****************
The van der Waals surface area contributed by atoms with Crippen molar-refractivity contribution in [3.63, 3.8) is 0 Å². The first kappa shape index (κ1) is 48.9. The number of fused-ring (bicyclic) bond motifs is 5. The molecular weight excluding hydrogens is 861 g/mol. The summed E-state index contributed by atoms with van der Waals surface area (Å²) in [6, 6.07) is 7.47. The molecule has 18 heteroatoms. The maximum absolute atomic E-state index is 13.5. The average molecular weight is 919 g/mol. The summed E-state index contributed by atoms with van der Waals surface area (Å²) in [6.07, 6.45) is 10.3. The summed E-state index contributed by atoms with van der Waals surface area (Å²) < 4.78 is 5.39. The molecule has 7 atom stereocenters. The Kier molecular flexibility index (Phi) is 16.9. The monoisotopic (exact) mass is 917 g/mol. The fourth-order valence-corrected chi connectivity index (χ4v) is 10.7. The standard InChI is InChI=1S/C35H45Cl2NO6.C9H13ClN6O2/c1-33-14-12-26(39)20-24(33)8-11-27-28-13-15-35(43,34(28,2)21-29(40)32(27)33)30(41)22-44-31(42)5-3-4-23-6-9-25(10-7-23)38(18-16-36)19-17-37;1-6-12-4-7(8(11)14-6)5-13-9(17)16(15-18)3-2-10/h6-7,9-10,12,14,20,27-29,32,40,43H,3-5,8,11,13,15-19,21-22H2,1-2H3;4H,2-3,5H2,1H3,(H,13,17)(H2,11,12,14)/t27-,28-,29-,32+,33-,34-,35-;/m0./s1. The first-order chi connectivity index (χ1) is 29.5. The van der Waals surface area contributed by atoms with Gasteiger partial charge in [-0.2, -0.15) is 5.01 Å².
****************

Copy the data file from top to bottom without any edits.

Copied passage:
The van der Waals surface area contributed by atoms with Crippen molar-refractivity contribution in [3.63, 3.8) is 0 Å². The first kappa shape index (κ1) is 48.9. The number of fused-ring (bicyclic) bond motifs is 5. The molecular weight excluding hydrogens is 861 g/mol. The summed E-state index contributed by atoms with van der Waals surface area (Å²) in [6, 6.07) is 7.47. The molecule has 18 heteroatoms. The maximum absolute atomic E-state index is 13.5. The average molecular weight is 919 g/mol. The summed E-state index contributed by atoms with van der Waals surface area (Å²) in [6.07, 6.45) is 10.3. The summed E-state index contributed by atoms with van der Waals surface area (Å²) < 4.78 is 5.39. The molecule has 7 atom stereocenters. The Kier molecular flexibility index (Phi) is 16.9. The monoisotopic (exact) mass is 917 g/mol. The fourth-order valence-corrected chi connectivity index (χ4v) is 10.7. The standard InChI is InChI=1S/C35H45Cl2NO6.C9H13ClN6O2/c1-33-14-12-26(39)20-24(33)8-11-27-28-13-15-35(43,34(28,2)21-29(40)32(27)33)30(41)22-44-31(42)5-3-4-23-6-9-25(10-7-23)38(18-16-36)19-17-37;1-6-12-4-7(8(11)14-6)5-13-9(17)16(15-18)3-2-10/h6-7,9-10,12,14,20,27-29,32,40,43H,3-5,8,11,13,15-19,21-22H2,1-2H3;4H,2-3,5H2,1H3,(H,13,17)(H2,11,12,14)/t27-,28-,29-,32+,33-,34-,35-;/m0./s1. The first-order chi connectivity index (χ1) is 29.5. The van der Waals surface area contributed by atoms with Gasteiger partial charge in [-0.2, -0.15) is 5.01 Å².